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Summary of "Placemaking Alternative Intersection" research underway for the North Carolina Department of Transportation.


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What is a Quadrant Intersection?

Instead of managing lefts directly at the main intersection, a Quadrant redirects those movements along a back-way path as shown here.  Notice that vehicles on the red path have no out-of-direction travel.  Those following the blue path have some out-of-direction, but even they are likely to get to where they’re going quicker due to less congestion.  Former left-turn lanes can now be converted into planted medians with trees and pedestrian refuge areas in the middle of cross-walks.  The Quadrant backway improves access and visibility for parcels along that backway, adding value to that land and making it attractive for mixed-use development.  There are many variations of this idea, such as a four-quadrant system that converts blue paths into red paths, but this diagram is a good start.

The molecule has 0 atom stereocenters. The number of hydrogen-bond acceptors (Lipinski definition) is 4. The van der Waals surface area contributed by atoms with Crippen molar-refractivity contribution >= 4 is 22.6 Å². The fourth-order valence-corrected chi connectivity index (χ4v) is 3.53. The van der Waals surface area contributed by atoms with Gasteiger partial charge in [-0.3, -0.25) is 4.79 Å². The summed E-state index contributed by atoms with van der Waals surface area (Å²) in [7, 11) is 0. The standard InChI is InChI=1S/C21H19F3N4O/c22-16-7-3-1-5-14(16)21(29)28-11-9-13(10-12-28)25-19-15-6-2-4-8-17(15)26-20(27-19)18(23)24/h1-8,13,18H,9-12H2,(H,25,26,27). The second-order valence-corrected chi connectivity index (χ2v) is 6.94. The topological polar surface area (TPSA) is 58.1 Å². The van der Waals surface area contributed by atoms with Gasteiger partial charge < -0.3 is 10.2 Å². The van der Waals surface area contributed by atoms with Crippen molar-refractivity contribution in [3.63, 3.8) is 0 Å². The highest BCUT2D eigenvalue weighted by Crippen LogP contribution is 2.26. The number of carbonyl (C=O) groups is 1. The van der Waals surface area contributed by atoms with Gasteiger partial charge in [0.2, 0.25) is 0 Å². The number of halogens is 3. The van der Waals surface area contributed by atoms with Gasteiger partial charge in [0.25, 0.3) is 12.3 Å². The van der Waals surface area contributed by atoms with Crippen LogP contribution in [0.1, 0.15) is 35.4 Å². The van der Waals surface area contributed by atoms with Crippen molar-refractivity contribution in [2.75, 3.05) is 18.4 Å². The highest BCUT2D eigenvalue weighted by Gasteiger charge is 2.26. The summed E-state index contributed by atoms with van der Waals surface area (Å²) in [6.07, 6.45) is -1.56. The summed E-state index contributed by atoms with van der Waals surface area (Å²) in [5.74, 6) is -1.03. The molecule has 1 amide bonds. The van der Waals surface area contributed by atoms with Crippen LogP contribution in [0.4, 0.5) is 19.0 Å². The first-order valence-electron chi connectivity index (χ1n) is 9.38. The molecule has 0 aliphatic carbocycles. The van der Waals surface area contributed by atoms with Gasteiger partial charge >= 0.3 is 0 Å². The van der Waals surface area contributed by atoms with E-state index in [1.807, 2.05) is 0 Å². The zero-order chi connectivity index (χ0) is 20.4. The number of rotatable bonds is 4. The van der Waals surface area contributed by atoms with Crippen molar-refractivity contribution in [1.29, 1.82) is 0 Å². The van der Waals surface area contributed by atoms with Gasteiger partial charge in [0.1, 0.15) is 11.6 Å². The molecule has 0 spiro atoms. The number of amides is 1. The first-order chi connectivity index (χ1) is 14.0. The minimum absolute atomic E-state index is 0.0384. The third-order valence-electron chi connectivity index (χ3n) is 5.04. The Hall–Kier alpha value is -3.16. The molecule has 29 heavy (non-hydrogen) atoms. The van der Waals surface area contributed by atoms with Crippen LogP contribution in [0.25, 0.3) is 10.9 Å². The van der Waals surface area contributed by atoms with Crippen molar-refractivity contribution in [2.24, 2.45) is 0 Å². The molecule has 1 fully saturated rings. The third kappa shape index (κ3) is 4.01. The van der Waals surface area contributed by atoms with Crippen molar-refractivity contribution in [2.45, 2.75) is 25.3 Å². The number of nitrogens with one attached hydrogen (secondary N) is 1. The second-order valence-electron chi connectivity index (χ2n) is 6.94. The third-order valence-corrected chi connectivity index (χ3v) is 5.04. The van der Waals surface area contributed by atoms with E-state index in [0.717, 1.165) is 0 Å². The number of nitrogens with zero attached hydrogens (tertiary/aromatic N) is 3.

Concepts in Greenville: Quadrants at Arlington and Evans

The series of sliders below show Before / After for the four Quadrant intersection at Arlington Blvd and Evans Street.

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